What city dwellers can learn from young people who’ve moved to the countryside

London
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How do you feel about living in a city versus what do you associate with living in the countryside? For years, I’ve been thinking a lot about how much longer it might take until people start fleeing cities. Paying rent has become such a widely discussed topic, so it would only make sense for people to just give up on it. Yet, of course, it seems crazy to just give up on the friends we’ve found and start from scratch all over again. And, it especially might seem crazy to you that I’m bringing up this topic, given it’s not too long since I myself exchanged Vienna for Berlin, one of the cities with the most rapidly rising rents.

Personally, I’m not planning to leave Berlin anytime soon. I fully acknowledge the move has bumped up my monthly fixed costs by €500, which has clearly also impacted my priorities and how I’m spending my time. I acknowledge it and feel fortunate for being able to live the life I do. Regardless of whether it means I’m now more conscious of money than I previously had to be. However, despite all that, the topic of moving to the countryside remains an interesting one.

When I came across the recently published book City Quitters, I didn’t hesitate getting it even for just a second. I was curious. I understood why people would move away, but as someone who loves living in the city, yet also someone who grew up in the countryside and hated it, I wanted to understand how people ‘actually’ made it work.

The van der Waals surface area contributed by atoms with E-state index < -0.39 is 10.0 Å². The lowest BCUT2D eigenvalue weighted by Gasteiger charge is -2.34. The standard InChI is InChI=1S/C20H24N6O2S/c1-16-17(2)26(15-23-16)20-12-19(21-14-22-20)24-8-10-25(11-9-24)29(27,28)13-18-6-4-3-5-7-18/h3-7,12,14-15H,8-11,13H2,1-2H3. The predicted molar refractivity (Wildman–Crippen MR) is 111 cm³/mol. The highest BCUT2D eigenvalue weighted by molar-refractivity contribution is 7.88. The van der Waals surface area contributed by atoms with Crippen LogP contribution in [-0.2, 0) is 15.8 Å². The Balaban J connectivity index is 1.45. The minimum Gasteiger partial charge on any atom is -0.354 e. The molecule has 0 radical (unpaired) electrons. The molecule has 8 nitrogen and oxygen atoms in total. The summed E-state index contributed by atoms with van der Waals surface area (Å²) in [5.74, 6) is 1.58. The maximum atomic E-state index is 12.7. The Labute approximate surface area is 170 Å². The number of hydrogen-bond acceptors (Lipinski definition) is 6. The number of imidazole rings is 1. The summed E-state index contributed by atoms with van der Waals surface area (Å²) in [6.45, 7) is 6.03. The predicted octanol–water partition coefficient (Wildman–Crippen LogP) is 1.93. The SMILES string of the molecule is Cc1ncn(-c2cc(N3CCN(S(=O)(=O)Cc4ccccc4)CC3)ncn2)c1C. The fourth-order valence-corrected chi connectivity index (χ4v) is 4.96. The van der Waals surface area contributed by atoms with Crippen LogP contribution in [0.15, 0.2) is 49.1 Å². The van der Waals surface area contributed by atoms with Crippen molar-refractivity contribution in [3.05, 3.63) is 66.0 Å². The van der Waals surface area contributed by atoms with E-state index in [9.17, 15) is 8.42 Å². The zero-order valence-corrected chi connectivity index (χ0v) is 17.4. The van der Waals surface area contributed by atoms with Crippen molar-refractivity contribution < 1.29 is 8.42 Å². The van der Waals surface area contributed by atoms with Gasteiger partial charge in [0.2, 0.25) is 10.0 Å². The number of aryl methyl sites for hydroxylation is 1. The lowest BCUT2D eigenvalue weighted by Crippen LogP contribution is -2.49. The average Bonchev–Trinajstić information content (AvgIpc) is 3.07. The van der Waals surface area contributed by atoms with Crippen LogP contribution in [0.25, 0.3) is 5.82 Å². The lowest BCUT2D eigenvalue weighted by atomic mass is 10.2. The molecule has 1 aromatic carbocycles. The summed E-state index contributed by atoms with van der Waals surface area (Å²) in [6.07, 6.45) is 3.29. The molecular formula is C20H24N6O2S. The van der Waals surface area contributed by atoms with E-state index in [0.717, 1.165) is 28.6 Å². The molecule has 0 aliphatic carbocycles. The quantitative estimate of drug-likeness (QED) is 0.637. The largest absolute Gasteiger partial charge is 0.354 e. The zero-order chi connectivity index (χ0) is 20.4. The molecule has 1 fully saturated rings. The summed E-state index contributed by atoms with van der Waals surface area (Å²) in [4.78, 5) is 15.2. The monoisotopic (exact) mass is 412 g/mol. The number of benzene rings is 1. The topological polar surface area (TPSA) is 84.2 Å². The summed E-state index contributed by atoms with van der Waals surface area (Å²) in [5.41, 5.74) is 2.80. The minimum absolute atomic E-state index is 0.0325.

Over two hundred pages later, I believe to have found a shared pattern and what many of the people who are happier living in villages seem to have in common. It’s how they practice intention.

It’s obvious paying less rent gives people the necessary time to be intentional. They consciously create the environments they want to live in. They are the ones who make things happen. The ones who initiate. The ones who gather, craft, and make. They host book club potlucks, they organize regular food share gatherings, they teach themselves about the traits unique to their environment and pass on the knowledge to visitors, but also locals. By doing all these things, they build communities and with that, a sense of belonging.

By being the ones who create, who proactively think about how to make their environment better, they feel happie

In a city, there’s so much to choose from. Initiating gatherings, and especially doing so regularly, might feel like a constraint. Which is why not that many do. Planning to meet up with one busy friend often feels like a hassle already. Organizing a group that’s larger, and given everyone’s busy with their careers and their millions of other commitments, creating regularity and gathering people is quite the task. If someone dares to do that, one can’t do it and only care partially. Not if a gathering should be remembered as meaningful.

Since moving back to Berlin, I’ve been thinking a lot about gatherings and organizing activities. This email might have been an unfinished thought, yet one I wanted to share, given it’s what I’m thinking about a lot lately and especially because of the book project I’m currently working on. I know it’s early on a Wednesday morning, yet I’d love to leave you with the prompt to think about something you’d love to see happen in your community. Then take the first step to making it happen.